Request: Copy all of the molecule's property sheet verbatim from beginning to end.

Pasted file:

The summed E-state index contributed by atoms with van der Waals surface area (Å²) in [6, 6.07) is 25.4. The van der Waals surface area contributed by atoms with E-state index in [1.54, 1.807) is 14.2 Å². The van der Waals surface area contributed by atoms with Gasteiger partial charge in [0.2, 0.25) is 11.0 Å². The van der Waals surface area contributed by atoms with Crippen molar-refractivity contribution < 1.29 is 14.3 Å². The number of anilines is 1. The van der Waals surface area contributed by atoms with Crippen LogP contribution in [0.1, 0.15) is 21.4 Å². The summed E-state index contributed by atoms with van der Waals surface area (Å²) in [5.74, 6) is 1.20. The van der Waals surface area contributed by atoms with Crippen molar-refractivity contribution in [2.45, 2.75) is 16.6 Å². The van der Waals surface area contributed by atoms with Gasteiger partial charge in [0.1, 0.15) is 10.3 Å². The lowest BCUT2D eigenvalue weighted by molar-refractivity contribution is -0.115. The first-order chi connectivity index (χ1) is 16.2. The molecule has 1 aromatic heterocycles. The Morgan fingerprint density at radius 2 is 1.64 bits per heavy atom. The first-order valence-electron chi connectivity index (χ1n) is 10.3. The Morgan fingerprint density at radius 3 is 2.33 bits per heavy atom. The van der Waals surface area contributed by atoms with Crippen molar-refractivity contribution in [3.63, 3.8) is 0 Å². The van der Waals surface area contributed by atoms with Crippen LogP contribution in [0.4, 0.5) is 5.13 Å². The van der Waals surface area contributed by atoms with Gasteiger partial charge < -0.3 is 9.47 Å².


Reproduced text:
The summed E-state index contributed by atoms with van der Waals surface area (Å²) in [6, 6.07) is 25.4. The van der Waals surface area contributed by atoms with E-state index in [1.54, 1.807) is 14.2 Å². The van der Waals surface area contributed by atoms with Gasteiger partial charge in [0.2, 0.25) is 11.0 Å². The van der Waals surface area contributed by atoms with Crippen molar-refractivity contribution < 1.29 is 14.3 Å². The number of anilines is 1. The van der Waals surface area contributed by atoms with Crippen LogP contribution in [0.1, 0.15) is 21.4 Å². The summed E-state index contributed by atoms with van der Waals surface area (Å²) in [5.74, 6) is 1.20. The van der Waals surface area contributed by atoms with Crippen molar-refractivity contribution in [2.45, 2.75) is 16.6 Å². The van der Waals surface area contributed by atoms with Gasteiger partial charge in [0.1, 0.15) is 10.3 Å². The lowest BCUT2D eigenvalue weighted by molar-refractivity contribution is -0.115. The first-order chi connectivity index (χ1) is 16.2. The molecule has 1 aromatic heterocycles. The Morgan fingerprint density at radius 2 is 1.64 bits per heavy atom. The first-order valence-electron chi connectivity index (χ1n) is 10.3. The Morgan fingerprint density at radius 3 is 2.33 bits per heavy atom. The van der Waals surface area contributed by atoms with Crippen molar-refractivity contribution in [3.63, 3.8) is 0 Å². The van der Waals surface area contributed by atoms with Crippen LogP contribution in [0.4, 0.5) is 5.13 Å². The van der Waals surface area contributed by atoms with Gasteiger partial charge < -0.3 is 9.47 Å².